It is common knowledge that serving rural areas is fraught with unique challenges. The ongoing trial of various ICT technologies in the rural domain as part of an IIMB led consortium has been an enriching experience and has thrown up interesting insights. The innovation have been largely focused on the health, education, agriculture and rural development sectors and is aimed at providing quality services to the rural folks. These services could be anything…timely delivery of income/caste/ land ownership certificates, basic health services, timely availability of seeds and fertilizers, adequate coaching in schools …etc. However it is naive to think that these issues will be solved by just innovating and trying out new technologies in these areas.
The key lies in execution and how the innovation is ultimately put to use through careful technology management, process adherence and sustenance. Companies need to persevere to see to it that the innovation meets its purpose. An organizational executive commitment to inclusive innovation is necessary – right from its development to its actual execution such that it benefits the intended target groups. There are people with different skills required to be in such an innovation exercise such as in the inclusion arena. A class of individuals is there, who are mostly driven and excited by technology and are eager and restless to see their idea working in the field. They are satisfied if the stuff works and would like to move on to a newer innovation exercise. Execution and taking the innovation to the logical end so that the intended beneficiaries are benefited is not their piece of cake. Organizations need to have a different breed of innovators who execute upon this available technology and make it serve the purpose that it was ultimately intended for. Even though both class of innovators need to be creative, their goals and aspirations are different. This is just one of the many challenges that we face with innovation especially in the inclusive area, where there is a need for patience and perseverance that goes beyond mere technology innovation.
The telemedicine trials that we have been involved in, as part of our initiative, is a good example of the everyday challenges we face in the rural domain. Despite resolving the initial challenge of low quality of video transmissions, the execution aspect fell through due to various organizational issues like scheduling, doctor availability and nurse availability at patient end. These steps required certain perseverance in execution to take the technology through and we have realized we need a different set of people with the right attitude to make it work. The MCTS (Mother Child Tracking System) adjunct application is another interesting technology innovation example that faced several operational challenges and required demonstrations and elaborate trails to get the necessary buy in. This application is useful in ensuring the caregivers actually carried out home visits for expectant mothers by tracking the information and location through GPS co-ordinates publishing. In another case, we hit upon the idea of using Adobe Flash Media Server as a solution to support live streaming and video on demand to address various requirements in the Agriculture, Health and Education sectors. While the basic trails have been promising, we still need to apply it in a broader situation, i.e. – beyond the classrooms or health clinics – to make a powerful statement that this innovation really works and that way is indeed inclusive.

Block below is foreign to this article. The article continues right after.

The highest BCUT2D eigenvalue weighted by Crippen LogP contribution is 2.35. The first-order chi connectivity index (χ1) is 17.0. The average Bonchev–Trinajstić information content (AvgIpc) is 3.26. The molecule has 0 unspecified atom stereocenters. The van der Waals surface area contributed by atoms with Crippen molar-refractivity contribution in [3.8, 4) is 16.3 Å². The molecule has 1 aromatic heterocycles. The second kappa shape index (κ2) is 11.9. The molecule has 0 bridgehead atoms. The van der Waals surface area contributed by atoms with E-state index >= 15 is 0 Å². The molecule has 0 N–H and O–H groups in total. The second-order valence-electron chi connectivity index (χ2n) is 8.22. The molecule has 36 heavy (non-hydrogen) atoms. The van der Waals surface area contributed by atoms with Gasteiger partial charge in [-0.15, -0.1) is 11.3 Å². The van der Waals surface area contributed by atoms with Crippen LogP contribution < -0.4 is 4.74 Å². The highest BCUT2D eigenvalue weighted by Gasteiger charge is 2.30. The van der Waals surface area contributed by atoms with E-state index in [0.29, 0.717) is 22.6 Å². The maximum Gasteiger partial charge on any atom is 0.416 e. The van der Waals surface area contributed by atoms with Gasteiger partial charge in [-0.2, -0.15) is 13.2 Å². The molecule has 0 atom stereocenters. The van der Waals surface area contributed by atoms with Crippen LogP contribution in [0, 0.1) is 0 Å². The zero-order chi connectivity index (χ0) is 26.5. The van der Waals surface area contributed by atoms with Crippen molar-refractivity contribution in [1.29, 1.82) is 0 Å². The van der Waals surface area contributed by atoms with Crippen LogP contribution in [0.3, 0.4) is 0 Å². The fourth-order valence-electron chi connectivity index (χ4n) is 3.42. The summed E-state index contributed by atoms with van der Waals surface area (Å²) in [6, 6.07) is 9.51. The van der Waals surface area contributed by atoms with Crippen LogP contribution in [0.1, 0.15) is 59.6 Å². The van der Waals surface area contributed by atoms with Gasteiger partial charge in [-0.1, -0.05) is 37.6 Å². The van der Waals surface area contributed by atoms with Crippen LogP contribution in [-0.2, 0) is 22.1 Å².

In summary, being creative and hitting upon the right idea is a good start. But taking it through till the real intended beneficiary benefits requires an entirely different attitude and mindset. Organizations that are committed to inclusive innovation need to also innovate in getting organized accordingly with the right blend of manpower, or as we say – "horses for courses"!?